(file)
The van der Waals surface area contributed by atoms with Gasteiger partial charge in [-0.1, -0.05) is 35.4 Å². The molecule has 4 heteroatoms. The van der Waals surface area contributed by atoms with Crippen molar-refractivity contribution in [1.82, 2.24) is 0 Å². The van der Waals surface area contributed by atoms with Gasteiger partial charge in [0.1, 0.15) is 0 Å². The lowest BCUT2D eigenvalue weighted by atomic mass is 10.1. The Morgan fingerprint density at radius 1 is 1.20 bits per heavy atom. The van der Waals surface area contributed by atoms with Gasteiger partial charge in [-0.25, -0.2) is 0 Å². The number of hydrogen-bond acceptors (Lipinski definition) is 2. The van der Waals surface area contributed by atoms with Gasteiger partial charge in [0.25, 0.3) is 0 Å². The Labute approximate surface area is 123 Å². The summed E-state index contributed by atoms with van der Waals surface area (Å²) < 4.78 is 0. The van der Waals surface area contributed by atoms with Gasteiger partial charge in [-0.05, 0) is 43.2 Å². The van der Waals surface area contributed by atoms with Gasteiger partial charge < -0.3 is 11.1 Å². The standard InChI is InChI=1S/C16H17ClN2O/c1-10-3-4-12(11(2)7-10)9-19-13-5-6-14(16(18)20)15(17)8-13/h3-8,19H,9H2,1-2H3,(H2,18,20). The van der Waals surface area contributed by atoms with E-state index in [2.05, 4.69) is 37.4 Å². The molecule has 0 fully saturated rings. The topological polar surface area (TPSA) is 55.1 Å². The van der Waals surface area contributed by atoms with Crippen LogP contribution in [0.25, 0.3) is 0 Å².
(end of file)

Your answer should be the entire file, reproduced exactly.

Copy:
The van der Waals surface area contributed by atoms with Gasteiger partial charge in [-0.1, -0.05) is 35.4 Å². The molecule has 4 heteroatoms. The van der Waals surface area contributed by atoms with Crippen molar-refractivity contribution in [1.82, 2.24) is 0 Å². The van der Waals surface area contributed by atoms with Gasteiger partial charge in [0.1, 0.15) is 0 Å². The lowest BCUT2D eigenvalue weighted by atomic mass is 10.1. The Morgan fingerprint density at radius 1 is 1.20 bits per heavy atom. The van der Waals surface area contributed by atoms with Gasteiger partial charge in [-0.25, -0.2) is 0 Å². The number of hydrogen-bond acceptors (Lipinski definition) is 2. The van der Waals surface area contributed by atoms with Gasteiger partial charge in [0.25, 0.3) is 0 Å². The Labute approximate surface area is 123 Å². The summed E-state index contributed by atoms with van der Waals surface area (Å²) < 4.78 is 0. The van der Waals surface area contributed by atoms with Gasteiger partial charge in [-0.05, 0) is 43.2 Å². The van der Waals surface area contributed by atoms with Gasteiger partial charge < -0.3 is 11.1 Å². The standard InChI is InChI=1S/C16H17ClN2O/c1-10-3-4-12(11(2)7-10)9-19-13-5-6-14(16(18)20)15(17)8-13/h3-8,19H,9H2,1-2H3,(H2,18,20). The van der Waals surface area contributed by atoms with E-state index in [2.05, 4.69) is 37.4 Å². The molecule has 0 fully saturated rings. The topological polar surface area (TPSA) is 55.1 Å². The van der Waals surface area contributed by atoms with Crippen LogP contribution in [0.25, 0.3) is 0 Å².